Electrical contact resistance is resistance from measuring leads and connections that add to a resistance reading.
With repeat use, electrical contact resistance tends to decrease, and alternate connection topologies can also successfully navigate its effects.
Chemical and mechanical wear can increase electrical contact resistance.
Electrical contact resistance represents the resistance at contact instead of the intrinsic resistance.
One of the earliest electronic lab activities is measuring resistance, usually with an axially-leaded component and a multimeter. This method is excellent for large resistance values or those that don’t require exacting precision, but significant modifications are necessary when the measurement is not so forgiving. A problem arises when the resistance contributions of the connection itself are not trivial; in other words, the error introduced by the leads and connection leads to a meaningful percent error in the measurement. Physical probing techniques make electrical contact resistance unavoidable, but alternate connection topologies greatly diminish its effects.
Sources of Electrical Contact Resistance
The Causes of Electrical Contact Resistance and How to Isolate Them
While methods of measuring resistance are second nature to most technicians in a laboratory setting, it’s worthwhile to note that a contact measurement (i.e., probing) differs from the inherent resistance of the object due to the imperfections between the contact surfaces and the added resistance of the leads and connections. The equipment manufacturer usually well-describes the latter and, while inescapable, is accountable during measurements with a simple offset value (this value may drift over the life of the equipment). For the contact action, there are two primary mechanisms to keep track of:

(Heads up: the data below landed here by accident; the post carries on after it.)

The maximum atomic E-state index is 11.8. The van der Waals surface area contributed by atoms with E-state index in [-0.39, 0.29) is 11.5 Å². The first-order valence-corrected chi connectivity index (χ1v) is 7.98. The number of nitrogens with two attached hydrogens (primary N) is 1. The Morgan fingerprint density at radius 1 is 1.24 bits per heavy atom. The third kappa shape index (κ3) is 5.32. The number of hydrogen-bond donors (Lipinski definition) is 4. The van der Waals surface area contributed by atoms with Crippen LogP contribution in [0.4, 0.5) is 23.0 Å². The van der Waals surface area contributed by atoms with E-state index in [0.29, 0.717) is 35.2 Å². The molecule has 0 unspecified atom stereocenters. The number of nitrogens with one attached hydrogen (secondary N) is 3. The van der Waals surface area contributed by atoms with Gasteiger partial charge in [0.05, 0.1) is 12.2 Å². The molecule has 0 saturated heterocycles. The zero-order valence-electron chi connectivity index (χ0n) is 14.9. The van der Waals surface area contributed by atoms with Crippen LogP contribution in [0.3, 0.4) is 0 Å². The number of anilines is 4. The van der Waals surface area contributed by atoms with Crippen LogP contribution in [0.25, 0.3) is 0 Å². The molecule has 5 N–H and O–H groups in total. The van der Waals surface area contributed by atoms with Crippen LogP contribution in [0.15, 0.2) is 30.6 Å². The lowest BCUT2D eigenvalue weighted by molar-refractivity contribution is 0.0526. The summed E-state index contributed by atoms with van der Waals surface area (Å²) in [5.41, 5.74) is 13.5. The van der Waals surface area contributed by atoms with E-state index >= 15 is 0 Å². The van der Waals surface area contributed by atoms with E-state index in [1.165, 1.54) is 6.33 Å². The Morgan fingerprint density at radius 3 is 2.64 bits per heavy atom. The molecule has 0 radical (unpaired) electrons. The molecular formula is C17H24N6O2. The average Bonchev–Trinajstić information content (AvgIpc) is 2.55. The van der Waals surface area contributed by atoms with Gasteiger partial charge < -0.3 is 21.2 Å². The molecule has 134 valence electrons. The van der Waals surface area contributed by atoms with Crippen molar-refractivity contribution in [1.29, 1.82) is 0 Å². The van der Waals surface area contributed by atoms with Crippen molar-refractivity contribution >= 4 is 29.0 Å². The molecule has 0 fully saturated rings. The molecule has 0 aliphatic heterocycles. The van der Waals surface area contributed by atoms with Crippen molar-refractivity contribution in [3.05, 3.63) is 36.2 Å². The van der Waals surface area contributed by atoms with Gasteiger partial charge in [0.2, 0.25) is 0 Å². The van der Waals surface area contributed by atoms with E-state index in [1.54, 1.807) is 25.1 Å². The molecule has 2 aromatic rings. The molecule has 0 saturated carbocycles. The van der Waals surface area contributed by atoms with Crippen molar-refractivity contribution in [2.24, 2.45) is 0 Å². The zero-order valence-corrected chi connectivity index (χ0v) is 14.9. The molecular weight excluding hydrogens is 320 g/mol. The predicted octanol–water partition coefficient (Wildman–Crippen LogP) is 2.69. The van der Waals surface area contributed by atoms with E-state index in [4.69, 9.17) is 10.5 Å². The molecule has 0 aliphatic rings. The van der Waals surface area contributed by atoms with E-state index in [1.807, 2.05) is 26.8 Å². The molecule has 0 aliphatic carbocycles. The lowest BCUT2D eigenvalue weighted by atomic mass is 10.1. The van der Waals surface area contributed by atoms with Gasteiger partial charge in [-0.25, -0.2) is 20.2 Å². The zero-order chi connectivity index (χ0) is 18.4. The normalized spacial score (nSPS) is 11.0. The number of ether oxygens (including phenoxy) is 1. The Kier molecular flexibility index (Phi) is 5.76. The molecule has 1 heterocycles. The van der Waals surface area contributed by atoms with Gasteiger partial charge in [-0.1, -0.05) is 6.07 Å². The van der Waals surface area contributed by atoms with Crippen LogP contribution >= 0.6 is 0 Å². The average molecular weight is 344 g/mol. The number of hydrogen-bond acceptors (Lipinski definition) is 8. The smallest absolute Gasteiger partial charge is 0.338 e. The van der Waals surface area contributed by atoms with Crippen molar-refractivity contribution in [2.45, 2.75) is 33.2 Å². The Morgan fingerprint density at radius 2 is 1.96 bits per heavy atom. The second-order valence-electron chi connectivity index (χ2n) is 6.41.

- The area of the surfaces in contact at the interface is a function of force.
- The measurement's contact resistance distributes over the surfaces in contact.
The simplicity of these statements belies the complexity of a thorough determination of the electrical contact resistance. What can appear as two smooth and feature-free surfaces to the naked eye become considerably rougher under magnification. At the microscopic level, weak contact between the asperities (rough microscopic surface features) results in a capacitive interaction from the troughs and valleys of the surface. Further complicating contact is the presence of oxides and adsorbed moisture at the surface of the metal contacts, which tend to increase the resistance unless sufficient force causes direct contact between the underlying metal.
The Beneficial Effects of Resistance Creep
Over repeated contact measurements, the resistance begins to fall in a process known as resistance creep. The material experiences current-induced welding and dielectric breakdown at expanding, localized spots. Until this point, various techniques can more accurately measure the resistance of the measurement subject, most often by finding the difference between a two-terminal and four-terminal measurement: the latter method adds a second pair of probes in parallel with the first that measures the potential difference between the terminals without injecting current. Dividing the current injection and potential measurement between two pairs of leads ensures the potential drop across the terminals does not include that of the leads themselves.